Another short quote from RGB, “or striving for a more perfect union.” I’ll not say more to that because I believe if you know me or pay attention to what I do say from time to time you will know what that means to me.

I don’t understand a lot of things. But I try really hard to listen and read all I can. Sometimes that reading is uncomfortable. But I feel I must read it.

I read the book Radical Dharma by, Rev. angel Kyodo williams, Lama Rod Owens and Dr. Jasmine Syedullah There were parts that were very uncomfortable. But I believe it was an uncomfortable I had to feel, I needed to feel to even try to get to a place of understanding.

Now I’m reading Mindful of Race: Transforming Racism From The Inside Out, by Ruth King who invites us to: Tend first to our suffering and confusion, listen to what it is trying to teach us, and direct its energies most effectively for change.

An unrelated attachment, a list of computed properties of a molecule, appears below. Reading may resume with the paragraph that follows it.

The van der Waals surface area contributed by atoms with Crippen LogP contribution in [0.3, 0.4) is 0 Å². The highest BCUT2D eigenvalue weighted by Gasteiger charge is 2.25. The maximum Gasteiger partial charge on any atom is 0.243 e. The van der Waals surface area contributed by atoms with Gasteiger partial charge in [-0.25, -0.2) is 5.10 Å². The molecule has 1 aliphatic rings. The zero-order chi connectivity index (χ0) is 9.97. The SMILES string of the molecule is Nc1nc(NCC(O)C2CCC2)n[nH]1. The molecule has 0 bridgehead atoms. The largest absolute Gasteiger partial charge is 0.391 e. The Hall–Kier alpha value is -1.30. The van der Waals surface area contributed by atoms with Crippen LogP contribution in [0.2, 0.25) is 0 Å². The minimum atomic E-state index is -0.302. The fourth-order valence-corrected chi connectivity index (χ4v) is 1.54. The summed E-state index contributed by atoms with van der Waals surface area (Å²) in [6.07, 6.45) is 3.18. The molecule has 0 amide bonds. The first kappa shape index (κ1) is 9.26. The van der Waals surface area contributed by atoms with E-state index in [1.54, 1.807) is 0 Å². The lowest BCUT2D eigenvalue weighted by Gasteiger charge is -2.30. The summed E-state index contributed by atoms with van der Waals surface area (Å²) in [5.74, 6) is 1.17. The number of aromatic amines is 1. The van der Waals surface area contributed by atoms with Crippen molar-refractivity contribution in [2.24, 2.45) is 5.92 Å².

She writes about and lists what whites typically say(guilty) and what POC commonly say. I haven’t finished it yet, but so far there is a lot of good in the book. For example;

“Why is white group identity important to acknowledge and investigate? The answer is simple—relatively speaking, it exists. To avoid this examination is white privilege. Most people growing in racial consciousness would consider it major progress for the human race if white people were to not only recognize themselves as a racial group, with a collective history of dominance and privilege but also to become attentively curious and diligent about how, as a race, they have become dis-membered as a group body as a result of that privilege. This inquiry would be a wholesome and healing use of privilege that supports bridging separation within white communities and between whites and humanity at large.”